What is the number of distinct categories?

The number of distinct categories is a metric that is used in gage R&R studies to identify a measurement system's ability to detect a difference in the measured characteristic (resolution). The number of distinct categories represents the number of non-overlapping confidence intervals that will span the range of product variation. The number of distinct categories also represents the number of groups within your process data that your measurement system can discern.

Minitab calculates the number of distinct categories by dividing the standard deviation for Parts by the standard deviation for Gage, then multiplies by 1.41 (which is equal to ). Minitab then truncates this value. When the value is less than 1, Minitab sets the number of distinct categories equal to 1. So the number of categories that are calculated depends on the ratio of the variability in the measured parts and the variability in the measurement system.

Guidelines for the number of distinct categories

The Measurement Systems Analysis Manual published by the Automobile Industry Action Group (AIAG) recommends that 5 or more categories indicates an acceptable measurement system.

Usually, when the number of categories is less than 2, the measurement system is of no value for controlling the process, because one part cannot be distinguished from others. When the number of categories is 2, the data can be only be split into two groups, say high and low. When the number of categories is 3, the data can be split into 3 groups, say low, middle and high.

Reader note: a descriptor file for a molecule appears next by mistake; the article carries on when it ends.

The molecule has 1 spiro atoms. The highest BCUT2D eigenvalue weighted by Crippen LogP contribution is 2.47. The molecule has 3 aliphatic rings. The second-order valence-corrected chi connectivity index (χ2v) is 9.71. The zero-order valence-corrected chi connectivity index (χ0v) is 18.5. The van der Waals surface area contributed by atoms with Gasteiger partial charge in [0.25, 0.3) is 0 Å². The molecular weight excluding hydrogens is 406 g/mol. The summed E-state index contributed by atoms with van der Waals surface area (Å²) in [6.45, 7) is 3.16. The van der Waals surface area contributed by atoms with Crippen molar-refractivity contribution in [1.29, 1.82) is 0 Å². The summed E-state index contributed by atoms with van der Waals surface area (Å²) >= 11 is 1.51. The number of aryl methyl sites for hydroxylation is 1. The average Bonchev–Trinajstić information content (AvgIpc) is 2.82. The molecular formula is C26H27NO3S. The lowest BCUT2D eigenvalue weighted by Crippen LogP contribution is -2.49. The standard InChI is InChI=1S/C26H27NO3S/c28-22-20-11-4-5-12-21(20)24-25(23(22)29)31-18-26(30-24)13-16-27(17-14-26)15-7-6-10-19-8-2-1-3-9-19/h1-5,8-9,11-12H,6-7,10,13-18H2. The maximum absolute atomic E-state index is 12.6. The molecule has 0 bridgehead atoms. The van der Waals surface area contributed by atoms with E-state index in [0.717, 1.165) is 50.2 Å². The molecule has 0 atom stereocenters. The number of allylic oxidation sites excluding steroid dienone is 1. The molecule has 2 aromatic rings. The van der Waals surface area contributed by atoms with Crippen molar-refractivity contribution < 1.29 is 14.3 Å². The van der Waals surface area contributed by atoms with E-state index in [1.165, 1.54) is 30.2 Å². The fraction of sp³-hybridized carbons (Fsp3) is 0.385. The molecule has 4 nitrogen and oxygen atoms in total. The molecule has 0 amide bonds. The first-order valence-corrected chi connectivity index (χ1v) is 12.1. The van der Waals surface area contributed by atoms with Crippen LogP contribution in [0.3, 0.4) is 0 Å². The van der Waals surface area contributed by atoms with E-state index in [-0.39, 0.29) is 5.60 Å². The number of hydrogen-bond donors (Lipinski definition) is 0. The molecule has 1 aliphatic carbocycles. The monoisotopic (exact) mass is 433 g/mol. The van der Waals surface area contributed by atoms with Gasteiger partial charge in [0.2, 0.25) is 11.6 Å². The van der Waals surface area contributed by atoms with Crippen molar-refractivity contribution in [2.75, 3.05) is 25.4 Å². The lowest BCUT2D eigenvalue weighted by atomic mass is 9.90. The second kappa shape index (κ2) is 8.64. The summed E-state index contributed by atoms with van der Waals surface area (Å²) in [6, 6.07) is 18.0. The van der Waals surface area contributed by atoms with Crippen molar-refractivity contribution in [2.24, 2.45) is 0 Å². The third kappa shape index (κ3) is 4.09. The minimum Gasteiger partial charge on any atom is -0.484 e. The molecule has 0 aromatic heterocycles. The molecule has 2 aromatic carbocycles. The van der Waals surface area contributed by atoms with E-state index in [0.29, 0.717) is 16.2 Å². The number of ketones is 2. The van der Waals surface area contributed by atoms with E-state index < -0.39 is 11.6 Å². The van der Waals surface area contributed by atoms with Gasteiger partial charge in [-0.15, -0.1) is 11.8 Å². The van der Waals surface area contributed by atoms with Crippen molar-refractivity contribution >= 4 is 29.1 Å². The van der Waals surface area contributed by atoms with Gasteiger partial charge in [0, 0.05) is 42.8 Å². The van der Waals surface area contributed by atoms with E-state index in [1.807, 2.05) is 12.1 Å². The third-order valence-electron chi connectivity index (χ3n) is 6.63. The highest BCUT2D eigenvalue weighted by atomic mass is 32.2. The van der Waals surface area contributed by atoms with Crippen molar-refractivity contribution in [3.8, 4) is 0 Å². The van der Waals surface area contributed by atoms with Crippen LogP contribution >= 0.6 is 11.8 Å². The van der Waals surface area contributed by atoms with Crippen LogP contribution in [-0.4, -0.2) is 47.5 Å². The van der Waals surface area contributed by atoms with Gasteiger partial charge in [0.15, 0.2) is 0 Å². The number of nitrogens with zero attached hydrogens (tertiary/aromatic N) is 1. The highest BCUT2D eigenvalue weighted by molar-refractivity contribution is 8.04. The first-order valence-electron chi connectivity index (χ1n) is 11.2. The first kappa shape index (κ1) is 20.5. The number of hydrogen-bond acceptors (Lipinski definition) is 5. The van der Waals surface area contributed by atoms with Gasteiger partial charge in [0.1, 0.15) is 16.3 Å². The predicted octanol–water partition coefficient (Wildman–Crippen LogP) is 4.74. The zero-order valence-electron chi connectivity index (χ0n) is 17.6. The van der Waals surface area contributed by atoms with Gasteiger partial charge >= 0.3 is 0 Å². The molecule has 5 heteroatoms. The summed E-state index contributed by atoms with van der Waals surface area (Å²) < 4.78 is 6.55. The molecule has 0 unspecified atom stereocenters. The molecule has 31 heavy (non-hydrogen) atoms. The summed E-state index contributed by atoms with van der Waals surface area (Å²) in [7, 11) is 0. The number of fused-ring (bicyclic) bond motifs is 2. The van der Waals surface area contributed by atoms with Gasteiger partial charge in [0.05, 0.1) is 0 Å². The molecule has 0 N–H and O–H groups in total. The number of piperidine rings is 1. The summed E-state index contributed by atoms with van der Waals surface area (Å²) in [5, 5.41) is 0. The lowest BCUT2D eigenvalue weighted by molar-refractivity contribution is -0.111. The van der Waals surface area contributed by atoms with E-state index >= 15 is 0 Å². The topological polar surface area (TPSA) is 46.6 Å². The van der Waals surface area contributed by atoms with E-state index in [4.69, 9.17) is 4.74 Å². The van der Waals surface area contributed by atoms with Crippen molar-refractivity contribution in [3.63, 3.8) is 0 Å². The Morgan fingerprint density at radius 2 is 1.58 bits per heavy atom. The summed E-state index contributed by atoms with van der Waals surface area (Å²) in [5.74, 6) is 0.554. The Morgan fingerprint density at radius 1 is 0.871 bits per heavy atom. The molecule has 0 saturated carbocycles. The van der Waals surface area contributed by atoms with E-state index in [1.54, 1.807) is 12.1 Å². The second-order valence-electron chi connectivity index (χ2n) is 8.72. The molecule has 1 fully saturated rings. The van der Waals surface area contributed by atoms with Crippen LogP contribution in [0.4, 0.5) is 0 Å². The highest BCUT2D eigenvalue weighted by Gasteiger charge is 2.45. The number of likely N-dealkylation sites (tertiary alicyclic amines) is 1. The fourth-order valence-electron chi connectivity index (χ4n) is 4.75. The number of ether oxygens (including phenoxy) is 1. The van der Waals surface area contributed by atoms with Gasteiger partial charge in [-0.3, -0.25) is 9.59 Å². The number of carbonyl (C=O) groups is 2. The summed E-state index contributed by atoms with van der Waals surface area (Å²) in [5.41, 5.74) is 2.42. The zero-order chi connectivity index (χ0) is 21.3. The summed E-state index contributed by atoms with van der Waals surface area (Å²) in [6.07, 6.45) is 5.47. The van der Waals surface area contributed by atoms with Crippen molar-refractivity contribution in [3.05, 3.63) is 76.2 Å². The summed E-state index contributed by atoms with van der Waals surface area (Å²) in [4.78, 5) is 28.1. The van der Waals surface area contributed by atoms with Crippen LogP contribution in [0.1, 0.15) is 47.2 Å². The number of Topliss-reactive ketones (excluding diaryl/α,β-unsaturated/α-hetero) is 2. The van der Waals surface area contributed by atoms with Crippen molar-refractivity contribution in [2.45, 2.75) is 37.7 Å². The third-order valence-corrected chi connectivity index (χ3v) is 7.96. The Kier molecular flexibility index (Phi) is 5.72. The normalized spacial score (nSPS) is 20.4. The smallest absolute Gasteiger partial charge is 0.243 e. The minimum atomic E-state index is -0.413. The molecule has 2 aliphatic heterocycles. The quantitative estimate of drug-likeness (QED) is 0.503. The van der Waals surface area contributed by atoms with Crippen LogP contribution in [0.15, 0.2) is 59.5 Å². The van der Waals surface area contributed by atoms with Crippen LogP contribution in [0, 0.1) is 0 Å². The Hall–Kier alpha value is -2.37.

Example of not enough distinct categories

Suppose you measure 10 different parts, and Minitab reports the number of distinct categories as 4. This means that your measurement system cannot detect the difference between some of the parts. Increasing the precision of the gage will increase the number of distinct categories.

Example of needing different systems based on the number of distinct categories

Suppose you weigh different chemicals for your batch process. Your formulation requires 4000 g of Chemical A, 75 g of Chemical B, and 2 g of Chemical C. If you use a scale with 5-gram increments for all the measurements, the scale would be acceptable for Chemical A, but would not be precise enough for Chemical B and Chemical C. Therefore, the scale that measures Chemical A has an acceptable number of distinct categories because the variation in the acceptable weights (3080 g - 4020 g) is much larger than the variation due to the scale itself.

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